today update : Vybz Kartel’s Lawyer accuses key witness in Kartel murder trial of lying

BY KARYL WALKER Editor – Crime/Court Desk

Thursday, November 28, 2013



DEFENCE attorney Tom Tavares-Finson yesterday came out shooting from the hip as he attempted to discredit the prosecution’s star witness

in the murder trial of entertainer Vybz Kartel and four other men at the Supreme Court in downtown Kingston.

Kartel, Shawn ‘Shawn Storm’ Campbell, André St John, Kahira Jones, and Shane Williams are jointly charged with the August 2011 murder of Clive ‘Lizard’ Williams.

The witness, who on Tuesday testified that he was present at a house when Williams was attacked, seemed ready for the attorney’s onslaught, appearing more confident and not as shaky as he did on the first day he took the witness stand.

Tavares-Finson hinted that the witness was lying when he testified under oath that himself, Campbell and Williams had gone to a house at Swallowfield Avenue in Havendale, St Andrew, owned by Kartel, whose real name is Adidja Palmer.

Instead Tavares-Finson insisted that it was the witness alone who went to the premises.

“You entered the premises and went up to speak with Adidja Palmer, who was standing at the front with a young lady,” Tavares-Finson bellowed.

“The three of us went in,” the witness replied.

“You never went inside that house,” the attorney shot back.

But the witness was unfazed.

“Three of us went in,” he said.

Tavares-Finson then suggested that the witness’s account of how Kartel was bitten by a pit bull was concocted.

“That pit bull attacked you in the yard and in trying to protect you, it bit Mr Palmer,” the attorney said.

“No such thing,” the witness replied.

“And that is why you hailed a cab and he was not hopping behind you,” Tavares-Finson went on.

But the witness’s reply caused the crammed court room to erupt in laughter.

“You were there, sir? You were there?” he asked.

At that point Justice Lennox Campbell intervened and informed the witness that his behaviour was inappropriate as the attorney was asking questions on behalf of his client.

The judge had earlier cautioned the witness after he looked inside the prisone’s dock and sent a birthday greeting to Campbell.

“Siba, today a you strong, you know. Bless up,” he said, flashing what appeared to be a mocking smile.

However, the greeting was met with a stony-faced gaze by Campbell, who seemed unappreciative.

Tavares-Finson also attacked the witness’s credibility by pointing out inconsistencies in the three statements he gave to the police and the testimony he offered in court.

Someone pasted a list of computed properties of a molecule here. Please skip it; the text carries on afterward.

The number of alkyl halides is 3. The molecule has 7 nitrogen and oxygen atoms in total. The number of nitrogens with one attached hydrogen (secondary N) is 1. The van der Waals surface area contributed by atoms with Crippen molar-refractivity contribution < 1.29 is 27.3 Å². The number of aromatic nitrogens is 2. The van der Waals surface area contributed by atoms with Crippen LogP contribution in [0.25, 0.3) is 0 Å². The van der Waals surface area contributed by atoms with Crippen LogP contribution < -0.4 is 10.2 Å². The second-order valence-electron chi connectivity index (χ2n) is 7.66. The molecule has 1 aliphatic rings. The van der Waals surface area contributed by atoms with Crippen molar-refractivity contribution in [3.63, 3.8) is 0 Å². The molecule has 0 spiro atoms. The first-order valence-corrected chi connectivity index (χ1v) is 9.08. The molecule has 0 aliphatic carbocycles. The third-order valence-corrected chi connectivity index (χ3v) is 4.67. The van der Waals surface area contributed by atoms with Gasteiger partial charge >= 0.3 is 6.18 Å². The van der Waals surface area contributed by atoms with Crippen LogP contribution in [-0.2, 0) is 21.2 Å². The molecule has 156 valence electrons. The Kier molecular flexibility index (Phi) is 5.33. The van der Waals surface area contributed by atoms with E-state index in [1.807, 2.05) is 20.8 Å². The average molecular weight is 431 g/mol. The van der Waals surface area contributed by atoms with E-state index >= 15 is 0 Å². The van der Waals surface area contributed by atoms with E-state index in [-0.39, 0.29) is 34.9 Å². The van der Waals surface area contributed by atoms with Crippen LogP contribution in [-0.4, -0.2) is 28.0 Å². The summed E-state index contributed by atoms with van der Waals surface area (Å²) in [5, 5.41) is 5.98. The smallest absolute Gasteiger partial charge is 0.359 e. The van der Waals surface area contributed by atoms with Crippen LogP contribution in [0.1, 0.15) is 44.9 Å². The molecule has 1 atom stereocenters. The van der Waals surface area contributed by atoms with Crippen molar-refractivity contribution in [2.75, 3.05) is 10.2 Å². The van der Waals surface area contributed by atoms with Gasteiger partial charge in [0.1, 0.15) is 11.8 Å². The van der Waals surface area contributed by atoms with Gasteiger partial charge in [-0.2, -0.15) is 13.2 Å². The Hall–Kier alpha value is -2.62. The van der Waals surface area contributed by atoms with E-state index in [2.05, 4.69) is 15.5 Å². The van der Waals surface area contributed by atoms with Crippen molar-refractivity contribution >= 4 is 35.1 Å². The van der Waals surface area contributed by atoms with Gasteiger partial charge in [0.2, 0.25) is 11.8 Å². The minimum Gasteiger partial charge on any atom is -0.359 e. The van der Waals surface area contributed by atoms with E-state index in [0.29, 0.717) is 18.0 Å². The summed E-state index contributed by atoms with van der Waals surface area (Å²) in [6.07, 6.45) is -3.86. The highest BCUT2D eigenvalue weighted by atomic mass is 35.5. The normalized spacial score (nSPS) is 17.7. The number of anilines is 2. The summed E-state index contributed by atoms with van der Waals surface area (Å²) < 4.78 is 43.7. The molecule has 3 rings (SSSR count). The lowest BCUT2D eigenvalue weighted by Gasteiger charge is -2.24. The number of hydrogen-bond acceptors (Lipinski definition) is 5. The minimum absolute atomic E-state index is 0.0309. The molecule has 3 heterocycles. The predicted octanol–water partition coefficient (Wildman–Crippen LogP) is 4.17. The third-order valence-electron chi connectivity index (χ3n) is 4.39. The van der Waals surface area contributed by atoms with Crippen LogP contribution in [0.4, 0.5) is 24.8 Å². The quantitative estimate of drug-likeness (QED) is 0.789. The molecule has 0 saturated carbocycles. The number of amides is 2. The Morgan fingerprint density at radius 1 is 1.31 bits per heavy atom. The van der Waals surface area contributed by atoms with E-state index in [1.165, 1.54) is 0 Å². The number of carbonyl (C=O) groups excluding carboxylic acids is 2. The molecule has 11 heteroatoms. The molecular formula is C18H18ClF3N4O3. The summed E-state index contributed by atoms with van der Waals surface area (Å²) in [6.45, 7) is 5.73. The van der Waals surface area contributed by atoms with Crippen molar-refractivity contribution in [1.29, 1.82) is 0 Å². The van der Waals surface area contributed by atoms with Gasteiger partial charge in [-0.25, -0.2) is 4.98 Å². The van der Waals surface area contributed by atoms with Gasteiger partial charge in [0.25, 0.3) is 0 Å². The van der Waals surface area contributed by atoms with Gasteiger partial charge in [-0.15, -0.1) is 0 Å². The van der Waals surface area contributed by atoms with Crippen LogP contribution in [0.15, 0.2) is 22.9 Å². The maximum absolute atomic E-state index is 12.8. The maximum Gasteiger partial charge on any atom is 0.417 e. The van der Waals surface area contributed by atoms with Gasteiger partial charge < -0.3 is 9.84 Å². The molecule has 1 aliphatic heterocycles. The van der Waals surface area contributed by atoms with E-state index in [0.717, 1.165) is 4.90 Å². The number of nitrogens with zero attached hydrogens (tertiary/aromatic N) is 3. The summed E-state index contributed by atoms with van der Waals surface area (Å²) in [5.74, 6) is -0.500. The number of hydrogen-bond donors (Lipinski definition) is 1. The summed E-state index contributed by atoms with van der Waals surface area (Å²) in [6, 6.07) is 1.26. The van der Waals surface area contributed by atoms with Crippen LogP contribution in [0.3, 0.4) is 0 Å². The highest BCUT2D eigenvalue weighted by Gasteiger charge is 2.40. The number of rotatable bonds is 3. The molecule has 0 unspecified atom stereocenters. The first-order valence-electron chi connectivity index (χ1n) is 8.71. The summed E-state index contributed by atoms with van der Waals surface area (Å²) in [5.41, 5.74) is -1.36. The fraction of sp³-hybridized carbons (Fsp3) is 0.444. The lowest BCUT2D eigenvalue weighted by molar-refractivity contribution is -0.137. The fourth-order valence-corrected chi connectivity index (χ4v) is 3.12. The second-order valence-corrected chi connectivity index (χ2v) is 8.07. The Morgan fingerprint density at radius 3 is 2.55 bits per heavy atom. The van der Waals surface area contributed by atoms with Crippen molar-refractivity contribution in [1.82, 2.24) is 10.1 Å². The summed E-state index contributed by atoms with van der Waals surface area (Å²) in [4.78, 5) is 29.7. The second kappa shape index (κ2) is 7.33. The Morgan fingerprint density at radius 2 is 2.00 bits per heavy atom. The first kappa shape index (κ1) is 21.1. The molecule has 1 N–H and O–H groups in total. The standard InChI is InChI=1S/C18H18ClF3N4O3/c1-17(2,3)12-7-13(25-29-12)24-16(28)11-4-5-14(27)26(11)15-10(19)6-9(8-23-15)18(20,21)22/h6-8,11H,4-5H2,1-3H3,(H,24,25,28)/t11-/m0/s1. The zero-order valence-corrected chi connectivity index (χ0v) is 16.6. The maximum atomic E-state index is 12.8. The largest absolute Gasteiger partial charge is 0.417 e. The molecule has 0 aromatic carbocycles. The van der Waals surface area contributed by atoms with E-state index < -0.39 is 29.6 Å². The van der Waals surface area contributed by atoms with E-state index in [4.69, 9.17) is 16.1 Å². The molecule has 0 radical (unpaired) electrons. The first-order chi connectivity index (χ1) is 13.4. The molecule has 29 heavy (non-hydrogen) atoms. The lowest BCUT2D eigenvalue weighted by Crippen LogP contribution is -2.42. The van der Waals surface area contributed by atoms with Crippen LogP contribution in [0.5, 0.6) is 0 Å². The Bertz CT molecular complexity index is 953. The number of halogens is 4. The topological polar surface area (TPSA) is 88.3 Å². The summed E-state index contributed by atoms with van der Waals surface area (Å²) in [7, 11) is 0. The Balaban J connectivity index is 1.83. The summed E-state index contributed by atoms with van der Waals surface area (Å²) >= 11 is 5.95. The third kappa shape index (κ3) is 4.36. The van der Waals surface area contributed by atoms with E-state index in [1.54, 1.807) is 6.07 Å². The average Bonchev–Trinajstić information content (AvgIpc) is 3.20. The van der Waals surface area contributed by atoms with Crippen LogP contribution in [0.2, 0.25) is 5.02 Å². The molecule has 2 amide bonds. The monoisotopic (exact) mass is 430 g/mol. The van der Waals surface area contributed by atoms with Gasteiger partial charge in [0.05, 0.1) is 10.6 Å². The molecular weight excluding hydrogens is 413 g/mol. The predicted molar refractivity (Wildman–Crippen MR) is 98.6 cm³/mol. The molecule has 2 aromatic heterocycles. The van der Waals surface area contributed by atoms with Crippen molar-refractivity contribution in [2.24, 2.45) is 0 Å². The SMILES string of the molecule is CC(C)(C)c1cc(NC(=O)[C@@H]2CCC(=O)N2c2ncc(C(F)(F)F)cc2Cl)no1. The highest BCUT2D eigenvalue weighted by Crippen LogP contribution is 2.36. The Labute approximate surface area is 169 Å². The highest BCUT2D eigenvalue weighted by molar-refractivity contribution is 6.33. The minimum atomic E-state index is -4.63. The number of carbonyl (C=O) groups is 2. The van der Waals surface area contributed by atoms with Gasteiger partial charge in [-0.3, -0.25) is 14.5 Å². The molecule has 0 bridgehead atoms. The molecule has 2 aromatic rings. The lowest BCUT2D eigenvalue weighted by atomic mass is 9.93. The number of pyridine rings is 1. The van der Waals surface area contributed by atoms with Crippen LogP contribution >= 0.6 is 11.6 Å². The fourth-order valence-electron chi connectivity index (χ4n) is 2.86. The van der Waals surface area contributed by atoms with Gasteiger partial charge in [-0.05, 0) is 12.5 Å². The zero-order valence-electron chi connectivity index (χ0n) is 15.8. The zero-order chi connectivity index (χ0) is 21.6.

He also accused the witness of conspiring with police investigators to cook up a charge against his former friends.

“I am suggesting that story was made up by you and the police investigators in this case,” Tavares-Finson said.

“No such thing,” the witness replied.

Tavares-Finson also accused the witness of leading a life of crime, as he had been responsible for an illegal firearm and asked whether the witness had ever been charged for any gun-related crime.

The witness denied being charged.

Tavares-Finson also queried why, after running for his life, the witness decided to put Kartel in a taxi, take him to the Andrews Memorial Hospital and wait for him to get treated.

He explained his reason for staying at the hospital with Kartel, even though he had earlier witnessed the attack on Williams.

“Me did just want make him know say me never involve in what a go on,” he said.

The witness admitted that after they left the hospital in a taxi with Kartel, he went to a guest house where he saw Kahira Jones, André St John and another man whose name he did not know.

At that point the attorney asked him who paid his taxi fare to go to Waterford in Portmore, St Catherine, and the witness replied that it was Kartel who forked out the cash.

Earlier, during his evidence in chief, when he was being examined by lead prosecutor Jeremy Taylor, the witness testified that Kartel had bought tickets for him as well as for himself and Campbell to travel to Guyana as they wanted to avoid anyone questioning them about Williams’s disappearance.

The tickets were bought at the Norman Manley International Airport, he said, but the flight had already left so they postponed their flight until two days later.

However, the witness said he decided not to take the trip. He also said he had given his passport to Campbell, who informed him that they would be travelling to Guyana, but that his passport was not returned to him.

The witness, under cross-examination, also testified that he was picked up in St Thomas by three car loads of policemen who questioned him about the disappearance of Williams.

The trial is expected to continue today when Justice Campbell will hand down his decision on a request by Tavares-Finson that the prosecution hand over a statement on how the star witness was prepared for the trial.